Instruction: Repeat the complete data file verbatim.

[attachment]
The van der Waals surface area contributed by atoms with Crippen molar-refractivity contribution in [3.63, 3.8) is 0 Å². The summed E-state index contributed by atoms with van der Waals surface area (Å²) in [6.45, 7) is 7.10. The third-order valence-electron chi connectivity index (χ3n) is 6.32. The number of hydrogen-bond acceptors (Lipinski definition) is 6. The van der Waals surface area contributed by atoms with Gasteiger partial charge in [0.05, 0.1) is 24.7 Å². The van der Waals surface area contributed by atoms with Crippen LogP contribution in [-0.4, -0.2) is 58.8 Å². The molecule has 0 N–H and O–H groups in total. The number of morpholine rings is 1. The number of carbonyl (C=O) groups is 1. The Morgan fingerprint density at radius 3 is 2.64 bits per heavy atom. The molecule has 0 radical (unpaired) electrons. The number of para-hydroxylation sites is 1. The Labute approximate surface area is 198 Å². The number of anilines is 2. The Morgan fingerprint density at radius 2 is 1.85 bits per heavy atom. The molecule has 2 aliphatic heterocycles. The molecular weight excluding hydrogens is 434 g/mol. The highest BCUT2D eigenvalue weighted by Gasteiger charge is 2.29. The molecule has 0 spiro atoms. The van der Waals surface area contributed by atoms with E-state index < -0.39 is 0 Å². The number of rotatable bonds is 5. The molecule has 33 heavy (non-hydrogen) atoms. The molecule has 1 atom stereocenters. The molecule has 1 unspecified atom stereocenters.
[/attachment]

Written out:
The van der Waals surface area contributed by atoms with Crippen molar-refractivity contribution in [3.63, 3.8) is 0 Å². The summed E-state index contributed by atoms with van der Waals surface area (Å²) in [6.45, 7) is 7.10. The third-order valence-electron chi connectivity index (χ3n) is 6.32. The number of hydrogen-bond acceptors (Lipinski definition) is 6. The van der Waals surface area contributed by atoms with Gasteiger partial charge in [0.05, 0.1) is 24.7 Å². The van der Waals surface area contributed by atoms with Crippen LogP contribution in [-0.4, -0.2) is 58.8 Å². The molecule has 0 N–H and O–H groups in total. The number of morpholine rings is 1. The number of carbonyl (C=O) groups is 1. The Morgan fingerprint density at radius 3 is 2.64 bits per heavy atom. The molecule has 0 radical (unpaired) electrons. The number of para-hydroxylation sites is 1. The Labute approximate surface area is 198 Å². The number of anilines is 2. The Morgan fingerprint density at radius 2 is 1.85 bits per heavy atom. The molecule has 2 aliphatic heterocycles. The molecular weight excluding hydrogens is 434 g/mol. The highest BCUT2D eigenvalue weighted by Gasteiger charge is 2.29. The molecule has 0 spiro atoms. The van der Waals surface area contributed by atoms with E-state index < -0.39 is 0 Å². The number of rotatable bonds is 5. The molecule has 33 heavy (non-hydrogen) atoms. The molecule has 1 atom stereocenters. The molecule has 1 unspecified atom stereocenters.